While most of us are familiar with what DNA does and how it is used for genetic testing, the concept of genes is much more involved than that. Learn about it in this blog article!
What are genes and what do they do?
A gene is a unit of heredity – the basic unit of genetic information. Gene carries the coded instructions for making proteins. Proteins are the building blocks of cells, tissues, and organs. Genetic information is passed from parents to their children through gene.
How do genes control the development of an organism?
The process of development begins with fertilization between two gametes (sperm or egg). The gametes fuse together to form a single cell, which then divides into two cells. Each cell in turn produces more gametes. The first cell to divide will become the embryo, and the second cell will become the fetus. The genetic information in each gamete determines which traits will be inherited by the offspring.
What are the Variations in Genes?
Different variations of genes occur in different people. Some gene variations are normal and don’t cause any problems, while other gene variations can be risky and lead to diseases. Knowing about the variations of gene is important for health care professionals, family members, and individuals themselves.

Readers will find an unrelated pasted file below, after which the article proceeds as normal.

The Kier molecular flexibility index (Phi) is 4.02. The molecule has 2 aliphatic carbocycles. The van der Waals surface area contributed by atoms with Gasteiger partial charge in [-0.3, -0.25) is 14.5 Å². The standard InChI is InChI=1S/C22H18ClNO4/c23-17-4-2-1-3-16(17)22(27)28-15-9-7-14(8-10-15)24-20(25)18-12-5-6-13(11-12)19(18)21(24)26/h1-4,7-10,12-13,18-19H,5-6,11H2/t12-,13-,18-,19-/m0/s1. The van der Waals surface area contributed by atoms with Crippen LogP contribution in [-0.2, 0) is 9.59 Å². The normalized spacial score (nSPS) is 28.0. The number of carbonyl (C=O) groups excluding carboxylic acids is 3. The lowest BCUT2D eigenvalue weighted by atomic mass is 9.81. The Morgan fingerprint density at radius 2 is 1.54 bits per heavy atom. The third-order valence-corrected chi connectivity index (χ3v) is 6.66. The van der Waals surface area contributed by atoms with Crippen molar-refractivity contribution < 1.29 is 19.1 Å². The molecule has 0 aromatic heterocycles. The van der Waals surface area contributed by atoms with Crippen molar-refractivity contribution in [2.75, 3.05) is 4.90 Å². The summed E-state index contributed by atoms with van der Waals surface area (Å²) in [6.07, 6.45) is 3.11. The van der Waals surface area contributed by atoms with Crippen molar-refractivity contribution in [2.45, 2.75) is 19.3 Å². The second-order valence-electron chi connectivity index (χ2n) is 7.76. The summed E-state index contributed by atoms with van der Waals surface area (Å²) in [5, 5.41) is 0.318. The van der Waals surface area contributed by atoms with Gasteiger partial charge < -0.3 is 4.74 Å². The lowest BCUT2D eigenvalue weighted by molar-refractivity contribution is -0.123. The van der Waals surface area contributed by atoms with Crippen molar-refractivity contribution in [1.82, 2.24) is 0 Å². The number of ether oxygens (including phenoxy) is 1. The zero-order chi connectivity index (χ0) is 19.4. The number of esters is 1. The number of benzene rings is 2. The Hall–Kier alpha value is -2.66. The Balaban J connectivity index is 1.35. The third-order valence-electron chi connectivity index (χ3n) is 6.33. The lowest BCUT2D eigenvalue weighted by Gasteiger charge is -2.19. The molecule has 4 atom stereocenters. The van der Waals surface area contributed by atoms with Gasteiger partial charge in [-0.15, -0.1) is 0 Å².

Why are Genes Important?
Genes are important because they are the basic units of heredity. This means that the gene that you inherit from your parents determine the characteristics of your body and your personality.
The Correlation Between Genes and Disease
According to the National Institutes of Health, there is a correlation between gene and disease. This is because certain gene mutations can increase your risk of developing a particular disease. For example, if you have a gene that causes you to be more susceptible to cancer, then you are more likely to develop cancer if you are exposed to cancer-causing factors. In addition, some diseases are caused by the combination of several different genes.
There is still much that is unknown about the relationship between genes and disease, but researchers are continually working to learn more. By understanding this relationship, scientists can develop better ways to prevent and treat diseases.